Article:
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State v. Brummett

IN THE COURT OF APPEALS OF THE STATE OF IDAHO


September 1, 2010

STATE OF IDAHO, PLAINTIFF-RESPONDENT,
v.
DAVID W. BRUMMETT, DEFENDANT-APPELLANT.

Appeal from the District Court of the Fourth Judicial District, State of Idaho, Ada County. Hon. Thomas F. Neville, District Judge.

The opinion of the court was delivered by: Melanson, Judge

2010 Opinion No. 61

Judgment of conviction for burglary and petit theft, affirmed.

David W. Brummett appeals from his judgment of conviction for burglary and petit theft. For the reasons set forth below, we affirm.

I. FACTS AND PROCEDURE

In 2007, loss prevention officers at various Shopko retail stores in the Treasure Valley became aware of an individual who had stolen electronic merchandise by using a knife to cut the products from their packaging. The individual, later identified as Brummett, would then wander to other parts of the store to dispose of the packaging while hiding the merchandise in his clothing. The stores first became aware of Brummett after empty packaging was discovered at two Shopko stores in Boise and Meridian. After reviewing surveillance tapes from the two stores on March 11, loss prevention officers observed that the thefts were both perpetrated by Brummett. Warning was given to all the local Shopko stores along with Brummett's description.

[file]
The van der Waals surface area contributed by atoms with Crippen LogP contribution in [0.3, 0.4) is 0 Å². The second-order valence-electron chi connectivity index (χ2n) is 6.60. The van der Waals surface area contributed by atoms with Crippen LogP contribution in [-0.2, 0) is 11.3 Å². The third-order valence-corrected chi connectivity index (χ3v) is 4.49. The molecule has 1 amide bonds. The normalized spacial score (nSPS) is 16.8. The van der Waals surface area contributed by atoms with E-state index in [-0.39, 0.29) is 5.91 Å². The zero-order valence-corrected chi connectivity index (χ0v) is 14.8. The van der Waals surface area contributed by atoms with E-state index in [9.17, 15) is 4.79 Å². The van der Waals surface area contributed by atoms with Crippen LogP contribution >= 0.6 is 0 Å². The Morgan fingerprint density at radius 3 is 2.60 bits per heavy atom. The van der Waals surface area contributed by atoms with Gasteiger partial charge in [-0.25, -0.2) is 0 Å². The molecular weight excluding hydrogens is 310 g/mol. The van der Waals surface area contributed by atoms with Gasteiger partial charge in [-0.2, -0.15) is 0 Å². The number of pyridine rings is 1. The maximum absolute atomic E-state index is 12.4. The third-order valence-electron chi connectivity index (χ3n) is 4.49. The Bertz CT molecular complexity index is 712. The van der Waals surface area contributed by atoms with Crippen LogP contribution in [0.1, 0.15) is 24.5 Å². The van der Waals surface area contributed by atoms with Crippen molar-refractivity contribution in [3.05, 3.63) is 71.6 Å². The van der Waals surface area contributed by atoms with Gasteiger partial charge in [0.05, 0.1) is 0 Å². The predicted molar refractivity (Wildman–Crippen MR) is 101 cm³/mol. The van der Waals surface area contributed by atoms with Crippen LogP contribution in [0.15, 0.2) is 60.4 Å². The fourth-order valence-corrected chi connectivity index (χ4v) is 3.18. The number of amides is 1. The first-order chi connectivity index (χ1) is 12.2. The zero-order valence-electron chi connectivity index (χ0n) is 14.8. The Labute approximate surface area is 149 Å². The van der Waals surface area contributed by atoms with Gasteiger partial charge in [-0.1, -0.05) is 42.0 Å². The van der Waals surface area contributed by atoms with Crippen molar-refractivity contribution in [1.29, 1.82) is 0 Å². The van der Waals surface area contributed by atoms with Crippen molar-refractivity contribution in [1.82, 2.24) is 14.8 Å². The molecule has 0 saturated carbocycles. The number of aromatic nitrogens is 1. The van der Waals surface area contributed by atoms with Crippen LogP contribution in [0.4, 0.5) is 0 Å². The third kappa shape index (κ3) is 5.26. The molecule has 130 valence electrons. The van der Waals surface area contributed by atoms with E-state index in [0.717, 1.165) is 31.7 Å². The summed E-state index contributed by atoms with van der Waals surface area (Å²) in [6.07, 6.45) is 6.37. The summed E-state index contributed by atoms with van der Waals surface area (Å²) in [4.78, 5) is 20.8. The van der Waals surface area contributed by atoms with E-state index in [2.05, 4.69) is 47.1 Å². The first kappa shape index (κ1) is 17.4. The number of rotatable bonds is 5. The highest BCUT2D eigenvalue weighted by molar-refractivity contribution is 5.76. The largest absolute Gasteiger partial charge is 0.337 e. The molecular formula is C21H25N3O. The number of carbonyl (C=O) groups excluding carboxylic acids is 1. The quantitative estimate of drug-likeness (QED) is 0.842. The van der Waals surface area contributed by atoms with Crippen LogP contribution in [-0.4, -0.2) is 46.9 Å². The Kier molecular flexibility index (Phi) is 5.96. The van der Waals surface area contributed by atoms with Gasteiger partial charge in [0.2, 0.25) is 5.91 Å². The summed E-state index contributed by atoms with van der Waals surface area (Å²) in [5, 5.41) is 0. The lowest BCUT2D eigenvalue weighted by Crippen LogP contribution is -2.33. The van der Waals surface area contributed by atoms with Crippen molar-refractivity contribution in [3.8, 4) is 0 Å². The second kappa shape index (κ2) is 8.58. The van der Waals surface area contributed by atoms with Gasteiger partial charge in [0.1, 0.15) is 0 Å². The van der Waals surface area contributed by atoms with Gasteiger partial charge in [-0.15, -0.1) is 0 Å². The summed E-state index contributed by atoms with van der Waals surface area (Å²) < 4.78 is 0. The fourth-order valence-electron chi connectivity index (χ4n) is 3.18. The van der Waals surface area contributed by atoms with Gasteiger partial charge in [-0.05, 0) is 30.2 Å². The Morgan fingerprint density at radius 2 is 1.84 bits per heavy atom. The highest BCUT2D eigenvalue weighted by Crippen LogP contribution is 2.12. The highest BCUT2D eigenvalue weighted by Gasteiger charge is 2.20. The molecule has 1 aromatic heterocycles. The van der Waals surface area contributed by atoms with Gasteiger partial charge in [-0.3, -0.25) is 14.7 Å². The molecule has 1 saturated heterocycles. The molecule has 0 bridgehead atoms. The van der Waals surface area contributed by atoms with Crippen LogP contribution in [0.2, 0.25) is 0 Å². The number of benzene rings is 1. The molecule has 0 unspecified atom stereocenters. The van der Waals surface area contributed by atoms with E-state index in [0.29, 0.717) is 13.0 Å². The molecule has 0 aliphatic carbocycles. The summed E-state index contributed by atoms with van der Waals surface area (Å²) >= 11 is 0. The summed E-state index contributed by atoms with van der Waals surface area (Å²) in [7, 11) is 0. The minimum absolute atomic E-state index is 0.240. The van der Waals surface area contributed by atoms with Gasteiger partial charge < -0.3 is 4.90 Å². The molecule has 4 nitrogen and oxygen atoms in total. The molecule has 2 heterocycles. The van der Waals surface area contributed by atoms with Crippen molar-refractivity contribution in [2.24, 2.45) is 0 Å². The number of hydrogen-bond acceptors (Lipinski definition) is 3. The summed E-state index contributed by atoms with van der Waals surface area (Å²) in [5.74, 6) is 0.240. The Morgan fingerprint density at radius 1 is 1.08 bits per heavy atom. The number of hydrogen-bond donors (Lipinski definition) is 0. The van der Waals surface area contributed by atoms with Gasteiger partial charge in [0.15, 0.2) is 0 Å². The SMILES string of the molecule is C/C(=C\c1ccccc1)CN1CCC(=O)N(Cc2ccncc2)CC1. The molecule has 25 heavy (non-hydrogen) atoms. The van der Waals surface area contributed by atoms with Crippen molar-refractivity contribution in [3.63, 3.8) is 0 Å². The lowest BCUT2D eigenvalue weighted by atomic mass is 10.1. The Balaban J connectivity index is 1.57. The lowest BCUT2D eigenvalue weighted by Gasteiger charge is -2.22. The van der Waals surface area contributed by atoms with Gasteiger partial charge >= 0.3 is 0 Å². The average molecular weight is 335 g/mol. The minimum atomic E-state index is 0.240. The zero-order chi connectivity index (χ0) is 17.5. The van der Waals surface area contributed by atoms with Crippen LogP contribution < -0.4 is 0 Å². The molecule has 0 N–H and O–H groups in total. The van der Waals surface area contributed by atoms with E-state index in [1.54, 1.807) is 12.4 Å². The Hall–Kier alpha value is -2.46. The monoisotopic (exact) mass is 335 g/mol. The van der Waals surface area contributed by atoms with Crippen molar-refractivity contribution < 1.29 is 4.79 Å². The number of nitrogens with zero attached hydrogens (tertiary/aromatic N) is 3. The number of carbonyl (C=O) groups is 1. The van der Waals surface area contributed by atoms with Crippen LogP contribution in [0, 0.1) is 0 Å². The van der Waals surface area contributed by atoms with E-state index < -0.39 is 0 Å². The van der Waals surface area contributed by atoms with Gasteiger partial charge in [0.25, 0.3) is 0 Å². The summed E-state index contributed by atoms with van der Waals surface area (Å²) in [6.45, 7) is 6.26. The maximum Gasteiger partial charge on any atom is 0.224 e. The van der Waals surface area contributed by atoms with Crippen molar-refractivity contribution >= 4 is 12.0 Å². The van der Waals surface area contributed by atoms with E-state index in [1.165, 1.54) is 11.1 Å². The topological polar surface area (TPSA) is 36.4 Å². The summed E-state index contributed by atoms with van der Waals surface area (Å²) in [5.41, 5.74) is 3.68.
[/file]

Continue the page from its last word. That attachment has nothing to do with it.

Despite the warning, additional electronics were stolen from a Shopko located in Nampa. After reviewing the surveillance tapes from June 5, loss prevention officers observed that this theft was also perpetrated by Brummett while wearing the same clothing as during the previous thefts.

On June 17, employees at the Shopko store in Nampa observed Brummett wandering in the electronics department. Store employees remained close to him until he left without further incident. However, store management called the Meridian Shopko to alert them that Brummett might attempt another theft. Soon thereafter, loss prevention officers from the Meridian Shopko observed Brummett enter the store and wander in the electronics section looking around nervously as he had done on previous occasions. Brummett cut the packaging on some electronic products and then wandered through the electronics section. He soon returned to the cut packaging and removed the products and hid them on his person along with items taken from the electronics clearance section. Brummett then left the store after walking through another section of the store. Police officers arrested Brummett as he left the store. After searching Brummett, officers discovered the stolen merchandise as well as a small pocketknife. Brummett admitted that the items belonged to Shopko and had not been purchased.